Connecticut Democrat Ned Lamont and Republican Bob Stefanowski are in a gubernatorial race that is now “too close to call,” says a Quinnipiac University poll.
Lamont is currently leading Stefanowski, 47-43 percent, in the poll, released Tuesday, of 1,201 likely Connecticut voters. The poll’s margin of error is plus or minus four percentage points.
Oz Griebel, an Independent candidate, received 7 percent of poll participants’ votes.
“This race is looking a lot like the last two elections for governor in Connecticut – a real nail-biter,” said Quinnipiac University Poll Director Douglas Schwartz, PhD, in a press release.
In an October 10 Q-poll, Lamont lead Stefanowski, 47-39, with 11 percent for Griebel.
“Independent candidate Oz Griebel is no longer in double digits,” Schwartz commented further. “Will he end up fading by Election Day, as often happens to third party candidates? If so, that could end up benefitting Democrat Ned Lamont, who is the second choice of Griebel voters.”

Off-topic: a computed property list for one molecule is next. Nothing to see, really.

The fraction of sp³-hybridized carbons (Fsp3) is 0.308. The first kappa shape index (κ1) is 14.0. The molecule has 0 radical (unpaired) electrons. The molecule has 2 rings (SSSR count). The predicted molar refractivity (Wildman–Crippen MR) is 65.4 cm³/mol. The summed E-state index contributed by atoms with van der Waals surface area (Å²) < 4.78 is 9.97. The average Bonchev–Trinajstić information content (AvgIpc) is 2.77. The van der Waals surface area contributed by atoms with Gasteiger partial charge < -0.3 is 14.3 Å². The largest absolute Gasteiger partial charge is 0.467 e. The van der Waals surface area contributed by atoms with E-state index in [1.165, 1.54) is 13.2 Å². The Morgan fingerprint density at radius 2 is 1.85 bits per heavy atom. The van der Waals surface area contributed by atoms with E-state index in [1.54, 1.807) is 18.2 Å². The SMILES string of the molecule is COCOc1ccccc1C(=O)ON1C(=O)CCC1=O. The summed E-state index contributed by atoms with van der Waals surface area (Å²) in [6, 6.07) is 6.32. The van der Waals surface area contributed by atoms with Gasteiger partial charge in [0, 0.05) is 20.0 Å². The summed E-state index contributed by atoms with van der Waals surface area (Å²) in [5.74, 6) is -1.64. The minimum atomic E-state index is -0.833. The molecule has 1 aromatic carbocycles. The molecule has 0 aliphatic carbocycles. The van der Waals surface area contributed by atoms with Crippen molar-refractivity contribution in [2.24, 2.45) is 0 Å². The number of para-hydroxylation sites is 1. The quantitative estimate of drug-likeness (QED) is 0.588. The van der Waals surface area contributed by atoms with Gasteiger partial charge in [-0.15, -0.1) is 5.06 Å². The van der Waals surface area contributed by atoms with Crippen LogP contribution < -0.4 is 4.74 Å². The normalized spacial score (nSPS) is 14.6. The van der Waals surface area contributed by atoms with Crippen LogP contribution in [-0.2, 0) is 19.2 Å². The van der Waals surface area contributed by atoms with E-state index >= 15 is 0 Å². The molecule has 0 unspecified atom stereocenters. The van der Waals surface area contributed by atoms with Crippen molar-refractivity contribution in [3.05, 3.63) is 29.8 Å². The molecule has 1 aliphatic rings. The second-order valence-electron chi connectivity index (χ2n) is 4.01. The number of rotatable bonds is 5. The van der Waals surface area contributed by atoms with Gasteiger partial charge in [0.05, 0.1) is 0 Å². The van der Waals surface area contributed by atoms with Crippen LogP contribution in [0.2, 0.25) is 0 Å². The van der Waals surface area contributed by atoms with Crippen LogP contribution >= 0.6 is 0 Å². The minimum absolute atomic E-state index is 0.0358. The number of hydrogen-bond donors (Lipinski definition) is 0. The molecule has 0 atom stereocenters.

Last week, a Sacred Heart University and Hearst Connecticut Media Group poll also found Lamont and Stefanowski in a statistical tie. The survey found 39.5 percent of likely voters support Lamont, while 36.1 percent favor Stefanowski. That poll, which has a 4.3 percent margin of error, also showed that 8.4 percent back Griebel, and 14.8 percent are unsure whom they support.
Lamont, who is running for governor for the second time, stands for establishing electronic tolls on the state’s highways, addressing human-induced climate change, more restrictive gun laws, investing more money in public schools, a $15 minimum wage, paid family and medical leave, and raising taxes on the wealthy.
Stefanowski, a political outsider who was a former chief financial officer of UBS Investment Bank, has made his campaign about rebuilding Connecticut’s failing economy, keeping businesses in the state, and ultimately getting rid of the state income tax.
Outgoing Democrat Gov. Dannel Malloy has been one of the least popular governors (71 percent disapproval) in the nation, largely due to the state’s substantial fiscal crisis. In his wake, Malloy leaves total unfunded liabilities and debt in the amount of $87 billion and a $1.9 billion budget deficit for fiscal year 2020, followed by a $2.5 billion deficit in 2021, according to Yankee Institute for Public Policy.